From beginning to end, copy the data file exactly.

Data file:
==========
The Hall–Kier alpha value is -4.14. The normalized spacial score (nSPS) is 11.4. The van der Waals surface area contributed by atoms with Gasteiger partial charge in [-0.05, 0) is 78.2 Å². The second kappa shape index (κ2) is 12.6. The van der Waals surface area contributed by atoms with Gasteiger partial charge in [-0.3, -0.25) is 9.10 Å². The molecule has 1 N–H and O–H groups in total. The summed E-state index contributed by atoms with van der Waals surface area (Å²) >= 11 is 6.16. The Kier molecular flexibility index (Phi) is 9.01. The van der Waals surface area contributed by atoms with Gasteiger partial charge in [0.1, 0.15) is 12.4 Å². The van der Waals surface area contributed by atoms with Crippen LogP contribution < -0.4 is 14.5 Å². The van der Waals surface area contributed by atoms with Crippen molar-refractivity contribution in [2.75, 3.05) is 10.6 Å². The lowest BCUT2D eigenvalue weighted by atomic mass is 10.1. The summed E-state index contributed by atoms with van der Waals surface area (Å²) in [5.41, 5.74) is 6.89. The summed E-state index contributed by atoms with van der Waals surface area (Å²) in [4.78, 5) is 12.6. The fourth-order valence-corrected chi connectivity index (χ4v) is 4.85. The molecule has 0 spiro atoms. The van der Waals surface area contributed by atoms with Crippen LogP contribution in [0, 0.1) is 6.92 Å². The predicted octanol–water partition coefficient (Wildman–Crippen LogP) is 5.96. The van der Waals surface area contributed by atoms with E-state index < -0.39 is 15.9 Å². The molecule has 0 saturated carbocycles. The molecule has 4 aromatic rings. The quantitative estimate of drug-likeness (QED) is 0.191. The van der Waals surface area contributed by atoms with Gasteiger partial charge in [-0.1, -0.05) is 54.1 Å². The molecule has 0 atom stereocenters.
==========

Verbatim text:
The Hall–Kier alpha value is -4.14. The normalized spacial score (nSPS) is 11.4. The van der Waals surface area contributed by atoms with Gasteiger partial charge in [-0.05, 0) is 78.2 Å². The second kappa shape index (κ2) is 12.6. The van der Waals surface area contributed by atoms with Gasteiger partial charge in [-0.3, -0.25) is 9.10 Å². The molecule has 1 N–H and O–H groups in total. The summed E-state index contributed by atoms with van der Waals surface area (Å²) >= 11 is 6.16. The Kier molecular flexibility index (Phi) is 9.01. The van der Waals surface area contributed by atoms with Gasteiger partial charge in [0.1, 0.15) is 12.4 Å². The van der Waals surface area contributed by atoms with Crippen LogP contribution < -0.4 is 14.5 Å². The van der Waals surface area contributed by atoms with Crippen molar-refractivity contribution in [2.75, 3.05) is 10.6 Å². The lowest BCUT2D eigenvalue weighted by atomic mass is 10.1. The summed E-state index contributed by atoms with van der Waals surface area (Å²) in [5.41, 5.74) is 6.89. The summed E-state index contributed by atoms with van der Waals surface area (Å²) in [4.78, 5) is 12.6. The fourth-order valence-corrected chi connectivity index (χ4v) is 4.85. The molecule has 0 spiro atoms. The van der Waals surface area contributed by atoms with Crippen LogP contribution in [0, 0.1) is 6.92 Å². The predicted octanol–water partition coefficient (Wildman–Crippen LogP) is 5.96. The van der Waals surface area contributed by atoms with E-state index < -0.39 is 15.9 Å². The molecule has 0 saturated carbocycles. The molecule has 4 aromatic rings. The quantitative estimate of drug-likeness (QED) is 0.191. The van der Waals surface area contributed by atoms with Gasteiger partial charge in [-0.1, -0.05) is 54.1 Å². The molecule has 0 atom stereocenters.